Severe and moderate alpha-1-antitrypsin deficiency at the age of 30

Detta är en avhandling från Department of Respiratory Medicine and Allergology, Lund University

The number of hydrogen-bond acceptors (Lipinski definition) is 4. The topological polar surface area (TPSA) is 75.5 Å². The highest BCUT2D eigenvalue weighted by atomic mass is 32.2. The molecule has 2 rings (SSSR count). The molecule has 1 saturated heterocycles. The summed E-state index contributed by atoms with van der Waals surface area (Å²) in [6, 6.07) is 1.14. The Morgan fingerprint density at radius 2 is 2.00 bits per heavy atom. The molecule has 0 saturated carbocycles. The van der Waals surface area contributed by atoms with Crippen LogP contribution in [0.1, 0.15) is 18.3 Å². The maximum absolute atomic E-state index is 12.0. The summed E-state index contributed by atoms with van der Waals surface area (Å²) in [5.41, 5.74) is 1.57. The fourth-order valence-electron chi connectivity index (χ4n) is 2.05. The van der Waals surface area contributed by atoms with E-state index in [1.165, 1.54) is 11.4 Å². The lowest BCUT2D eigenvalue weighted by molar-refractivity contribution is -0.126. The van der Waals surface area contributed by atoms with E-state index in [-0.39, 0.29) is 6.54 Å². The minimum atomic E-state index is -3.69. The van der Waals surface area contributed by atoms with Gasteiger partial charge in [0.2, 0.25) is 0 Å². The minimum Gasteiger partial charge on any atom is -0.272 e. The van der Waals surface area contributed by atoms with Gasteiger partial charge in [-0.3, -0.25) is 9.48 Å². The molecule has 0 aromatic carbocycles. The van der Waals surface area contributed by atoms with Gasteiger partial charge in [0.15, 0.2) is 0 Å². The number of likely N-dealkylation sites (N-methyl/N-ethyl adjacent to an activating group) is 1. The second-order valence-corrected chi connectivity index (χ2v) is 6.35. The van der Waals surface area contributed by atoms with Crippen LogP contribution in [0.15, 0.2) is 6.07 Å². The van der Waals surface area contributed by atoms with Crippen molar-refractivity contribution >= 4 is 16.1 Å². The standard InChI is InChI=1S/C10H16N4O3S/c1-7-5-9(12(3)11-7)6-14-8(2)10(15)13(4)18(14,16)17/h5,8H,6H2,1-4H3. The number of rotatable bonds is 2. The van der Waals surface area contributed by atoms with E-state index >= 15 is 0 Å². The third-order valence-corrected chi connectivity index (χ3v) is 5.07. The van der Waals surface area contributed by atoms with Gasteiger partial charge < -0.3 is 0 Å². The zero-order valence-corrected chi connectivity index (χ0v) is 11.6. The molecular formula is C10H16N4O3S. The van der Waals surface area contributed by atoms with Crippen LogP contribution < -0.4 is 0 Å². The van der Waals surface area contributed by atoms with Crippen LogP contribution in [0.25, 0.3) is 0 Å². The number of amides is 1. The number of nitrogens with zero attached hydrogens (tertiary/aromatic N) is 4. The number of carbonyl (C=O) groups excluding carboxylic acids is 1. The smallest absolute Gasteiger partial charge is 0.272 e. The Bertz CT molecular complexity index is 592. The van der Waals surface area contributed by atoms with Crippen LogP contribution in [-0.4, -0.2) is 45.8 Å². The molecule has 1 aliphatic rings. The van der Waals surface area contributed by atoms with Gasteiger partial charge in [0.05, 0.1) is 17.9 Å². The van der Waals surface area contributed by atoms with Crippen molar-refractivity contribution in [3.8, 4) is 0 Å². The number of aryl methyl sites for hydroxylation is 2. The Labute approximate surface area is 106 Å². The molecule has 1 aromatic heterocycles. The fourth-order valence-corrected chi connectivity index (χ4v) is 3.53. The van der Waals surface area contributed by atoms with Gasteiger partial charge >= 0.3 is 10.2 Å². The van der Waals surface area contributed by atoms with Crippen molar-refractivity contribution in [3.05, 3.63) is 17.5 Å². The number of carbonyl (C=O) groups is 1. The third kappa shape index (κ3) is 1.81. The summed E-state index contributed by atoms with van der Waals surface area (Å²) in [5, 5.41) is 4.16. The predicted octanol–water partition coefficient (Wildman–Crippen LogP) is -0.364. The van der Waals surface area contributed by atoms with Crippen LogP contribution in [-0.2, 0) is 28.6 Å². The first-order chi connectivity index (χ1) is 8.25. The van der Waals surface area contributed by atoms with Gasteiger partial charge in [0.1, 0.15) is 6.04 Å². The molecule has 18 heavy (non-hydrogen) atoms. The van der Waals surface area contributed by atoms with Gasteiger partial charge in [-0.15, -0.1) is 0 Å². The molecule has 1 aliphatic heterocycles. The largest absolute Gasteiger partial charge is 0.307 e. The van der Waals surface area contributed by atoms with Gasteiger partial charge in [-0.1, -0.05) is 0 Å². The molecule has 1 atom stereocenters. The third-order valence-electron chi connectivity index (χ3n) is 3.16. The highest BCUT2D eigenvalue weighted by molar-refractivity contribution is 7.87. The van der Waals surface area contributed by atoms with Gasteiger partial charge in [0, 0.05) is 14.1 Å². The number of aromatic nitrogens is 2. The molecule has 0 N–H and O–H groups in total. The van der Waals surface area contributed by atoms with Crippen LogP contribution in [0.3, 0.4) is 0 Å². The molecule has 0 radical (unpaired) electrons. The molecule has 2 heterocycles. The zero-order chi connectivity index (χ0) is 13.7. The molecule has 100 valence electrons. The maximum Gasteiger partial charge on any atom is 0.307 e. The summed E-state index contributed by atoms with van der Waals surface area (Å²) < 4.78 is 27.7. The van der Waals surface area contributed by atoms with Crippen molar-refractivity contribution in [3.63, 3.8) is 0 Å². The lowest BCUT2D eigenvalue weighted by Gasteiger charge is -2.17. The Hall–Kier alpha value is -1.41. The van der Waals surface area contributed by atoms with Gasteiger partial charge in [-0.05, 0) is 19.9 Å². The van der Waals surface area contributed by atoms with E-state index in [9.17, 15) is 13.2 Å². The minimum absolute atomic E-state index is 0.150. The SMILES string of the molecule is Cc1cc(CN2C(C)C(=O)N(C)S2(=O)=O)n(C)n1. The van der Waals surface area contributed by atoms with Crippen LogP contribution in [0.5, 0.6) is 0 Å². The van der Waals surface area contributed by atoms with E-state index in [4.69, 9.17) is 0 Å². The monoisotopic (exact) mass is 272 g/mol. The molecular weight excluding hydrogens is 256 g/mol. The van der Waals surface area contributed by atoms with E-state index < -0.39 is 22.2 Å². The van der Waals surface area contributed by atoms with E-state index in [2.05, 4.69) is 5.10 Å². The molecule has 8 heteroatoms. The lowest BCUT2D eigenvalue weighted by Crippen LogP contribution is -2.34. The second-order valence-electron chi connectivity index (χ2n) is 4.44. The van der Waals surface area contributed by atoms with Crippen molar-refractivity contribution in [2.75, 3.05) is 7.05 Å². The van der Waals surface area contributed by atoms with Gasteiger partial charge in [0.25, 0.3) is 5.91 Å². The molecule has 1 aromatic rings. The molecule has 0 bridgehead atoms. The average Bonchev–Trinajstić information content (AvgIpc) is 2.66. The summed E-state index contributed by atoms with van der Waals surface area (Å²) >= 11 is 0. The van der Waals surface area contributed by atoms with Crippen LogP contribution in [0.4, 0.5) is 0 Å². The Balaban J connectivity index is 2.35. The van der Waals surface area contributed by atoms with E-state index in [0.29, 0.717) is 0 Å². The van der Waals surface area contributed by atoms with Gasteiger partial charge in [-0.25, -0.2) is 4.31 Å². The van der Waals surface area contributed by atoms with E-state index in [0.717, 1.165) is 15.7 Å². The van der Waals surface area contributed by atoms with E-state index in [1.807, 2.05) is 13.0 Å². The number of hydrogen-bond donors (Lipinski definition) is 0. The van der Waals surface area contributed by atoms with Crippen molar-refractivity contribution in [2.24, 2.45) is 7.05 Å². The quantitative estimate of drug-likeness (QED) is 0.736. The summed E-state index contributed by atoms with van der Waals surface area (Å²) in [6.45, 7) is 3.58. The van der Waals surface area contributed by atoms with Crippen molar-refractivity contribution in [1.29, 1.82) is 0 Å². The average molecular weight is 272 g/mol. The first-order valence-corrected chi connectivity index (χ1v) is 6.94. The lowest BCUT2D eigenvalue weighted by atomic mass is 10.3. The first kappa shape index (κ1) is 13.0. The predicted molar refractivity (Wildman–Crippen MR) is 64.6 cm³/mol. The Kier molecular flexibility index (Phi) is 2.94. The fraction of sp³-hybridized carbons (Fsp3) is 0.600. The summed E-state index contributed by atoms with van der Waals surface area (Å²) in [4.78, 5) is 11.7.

Sammanfattning: Alpha-1-antitrypsin (AAT) is a glycoprotein synthesised in the liver. Its main role is to protect lung tissue from destruction by neutrophil elastase. In severe (PiZZ) AAT deficiency, there is an increased risk of emphysema, especially in smokers. The deficiency is caused by the retention and aggregation by polymerization of the AAT molecules in the liver, which increases the risk of neonatal cholestasis in infancy, and cirrhosis and hepatocellular carcinoma in adulthood. To investigate the prevalence of severe and moderate (PiSZ) AAT deficiency and follow its natural course, all 200,000 Swedish new-born children were screened in 1972-74. Among these, 128 individuals with severe and 55 with moderate AAT deficiency were identified. They and a group of controls were invited to a follow-up at the age of 30. The participants answered a questionnaire including questions about occupation, smoking habits and respiratory symptoms. Pulmonary function tests and CT densitometry were performed. Blood samples were obtained to analyse liver enzymes and serum proteins. The AAT-deficient individuals smoked less than the controls but the PiZZ individuals who had smoked had more respiratory symptoms than the other subgroups. The PiZZ current smokers had a lower FEV1/VC ratio and diffusion capacity for carbon monoxide compared to the other subgroups. As a group, the AAT-deficient individuals did not differ in respiratory symptoms, lung function or CT densitometry from the controls. The AAT-deficient individuals had normal levels of liver enzymes but mean ASAT and ALAT were significantly higher than in the control subjects. At the age of 30, individuals with severe (PiZZ) and moderate (PiSZ) AAT deficiency are healthy. However, smokers have more respiratory symptoms and alterations in lung function, which may be early signs of COPD. Compared to healthy controls, the AAT-deficient individuals had higher levels of liver transaminases.

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